Over the years, I’ve consumed my own weight in Timbits and coffee at half-day sessions for group pension plan members. Don’t expect these annual learning events to lead to a CFA-level understanding of investments. Besides, even CFAs can’t guarantee what most investors want and need: retirement income that’s adequate and reliable.

These sessions stress the importance of diversification, patience and risk (e.g., stocks should return more than bonds). In the end, however, most plan members end up in default investments—those available to investors who can’t choose because of confusion, lack of time or lack of understanding.

Highlighting the problem of education, retirement-education advocate Dennis Ackley has said that the “largest failure ever of adult education” is 401(k) training. He’s referring to the employer-sponsored U.S. retirement account, which shares similarities with Canada’s RRSP. Underpinning his argument is the fact there is a lack of programs that stress outcomes. “No target, no success,” he says. Likewise, Canadian plans encourage accumulation instead of income replacement, and the latter is what most people expect from a pension.

Ackley’s proof of failure: the typical 4% annual withdrawal rate results in only $400 a month for typical households headed by employees aged 55 to 64. (These households have a median total 401(k) and individual retirement account balance of US$120,000.) That’s not much to live on—even when combined with the average monthly social security benefit at age 65 of US$1,369 as of 2017.

Canadian plan members have the same challenge, with similar account balances and a maximum CPP payment of $1,114 as of 2017.

Adding to the problem are target date funds (TDFs), which make up two-thirds of new 401(k) deposits and are the most popular default option (Investment Company Institute, August 2017). TDFs automatically shift to more conservative asset allocations as retirement approaches. Although TDFs focus on accumulation, not pensions, they are increasingly popular—in Canada, too—because they make investing simpler. Their set-it-and-forget-it approach offers a valuable clue to better investor education—more on that in a bit.

What investors don’t know can hurt them

The 2016 investor education study conducted by CSA revealed that only 25% of investors demonstrated strong investment knowledge (by answering six or all of seven investment questions correctly). That might not be surprising, considering poor investor education, not to mention the 24-hour financial news cycle and movies based on Wall Street that distort reality. Even among the most skilled investors—those older than 55 and those earning more than $120,000 per year—only 40% and 46%, respectively, demonstrated high investment knowledge.

Often, new investors look for the biggest returns, having thought little about their financial goals, needs or time horizons. And the investment industry perpetuates maximizing returns—risk-adjusted or otherwise—because institutions have always pursued preserve-and-grow-capital strategies that may not be appropriate for most individual investors.

Advisors, take the lead

This is where advisors come in, because the CSA study found that 77% of investors relied on advisors for their investment information.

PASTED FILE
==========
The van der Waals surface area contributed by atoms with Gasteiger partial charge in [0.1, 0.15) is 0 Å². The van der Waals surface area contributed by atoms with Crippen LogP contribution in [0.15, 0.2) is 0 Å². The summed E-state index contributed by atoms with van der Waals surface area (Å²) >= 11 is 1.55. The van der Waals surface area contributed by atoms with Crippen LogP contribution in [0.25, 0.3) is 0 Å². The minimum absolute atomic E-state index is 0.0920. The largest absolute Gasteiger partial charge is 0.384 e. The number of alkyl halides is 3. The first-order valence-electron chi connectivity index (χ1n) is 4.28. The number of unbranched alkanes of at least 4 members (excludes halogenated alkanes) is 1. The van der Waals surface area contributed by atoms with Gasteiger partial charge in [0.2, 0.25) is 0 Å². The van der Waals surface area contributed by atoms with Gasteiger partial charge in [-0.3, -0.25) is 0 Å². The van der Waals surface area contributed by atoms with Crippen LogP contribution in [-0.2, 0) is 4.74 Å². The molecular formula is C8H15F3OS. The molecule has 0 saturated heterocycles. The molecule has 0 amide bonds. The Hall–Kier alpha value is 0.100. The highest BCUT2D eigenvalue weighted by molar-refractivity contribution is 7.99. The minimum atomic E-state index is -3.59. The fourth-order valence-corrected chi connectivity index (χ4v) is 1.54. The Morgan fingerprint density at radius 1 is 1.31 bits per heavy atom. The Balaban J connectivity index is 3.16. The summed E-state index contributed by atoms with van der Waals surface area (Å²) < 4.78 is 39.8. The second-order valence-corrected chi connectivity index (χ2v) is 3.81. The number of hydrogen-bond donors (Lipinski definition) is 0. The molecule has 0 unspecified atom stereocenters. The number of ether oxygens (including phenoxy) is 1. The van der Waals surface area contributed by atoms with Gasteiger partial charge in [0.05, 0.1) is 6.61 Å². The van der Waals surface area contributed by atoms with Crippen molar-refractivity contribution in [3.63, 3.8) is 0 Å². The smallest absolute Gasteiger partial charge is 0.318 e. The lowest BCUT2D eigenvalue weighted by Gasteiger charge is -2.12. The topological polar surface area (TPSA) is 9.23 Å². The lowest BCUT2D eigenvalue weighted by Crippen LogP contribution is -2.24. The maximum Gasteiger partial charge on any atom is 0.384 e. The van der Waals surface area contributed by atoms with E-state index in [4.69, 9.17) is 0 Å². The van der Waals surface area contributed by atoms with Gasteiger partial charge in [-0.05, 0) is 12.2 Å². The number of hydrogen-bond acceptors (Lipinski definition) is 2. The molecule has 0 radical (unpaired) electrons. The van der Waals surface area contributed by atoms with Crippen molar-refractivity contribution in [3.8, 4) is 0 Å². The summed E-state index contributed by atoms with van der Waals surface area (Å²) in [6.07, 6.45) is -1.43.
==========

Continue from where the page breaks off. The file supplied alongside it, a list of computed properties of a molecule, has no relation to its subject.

When I informally polled experienced investment professionals about their best advice for new investors, the most popular response was “have a plan.” This aligns with Ackley’s focus on targets. Still, many advisors focus on maximizing returns instead of meeting investors’ goals (see “A closer look at goals-based investing,” AER September 2017).

That must change.

A new generation of investors, better informed about fees and ETF investing, will likely prioritize low costs and effective planning. That’s because slower economic growth and modest capital market returns, especially for seniors, will make these considerations vital.

The best portfolio for most investors, who tend to have multiple goals, doesn’t lie in modern portfolio theory’s efficient frontier (see “Why most investors need goals-based investing,” AER June 2017). Investors and their advisors must manage beyond maximizing returns.

Rethinking investor education

Remember, clients want to set it and forget it. Investor education doesn’t need to start from first principles—what’s a stock, what’s a bond, how does a stock exchange work? Many clients don’t have the time or interest for that. And why should they?

To get a driver’s licence, we learn the rules of the road and demonstrate how to keep ourselves and others safe as we travel to our destination. We aren’t required to explain the different methods of variable valve timing in a four-stroke engine. We don’t even have to know how to change the oil or replace a flat tire.

Likewise, to build an appropriate portfolio, clients must first learn to identify their goals. Instead of focusing on investing details, advisors should first focus on helping clients to better articulate those goals. Clients also need to know how important those goals are (essential or aspirational), the time horizon required to achieve each one, and the risk characteristics of asset allocations that will address each goal using something like a value-at-risk analysis (VaR). More on that in coming months.

In other words, our industry should focus on delivering solutions, not on selling products to maximize returns.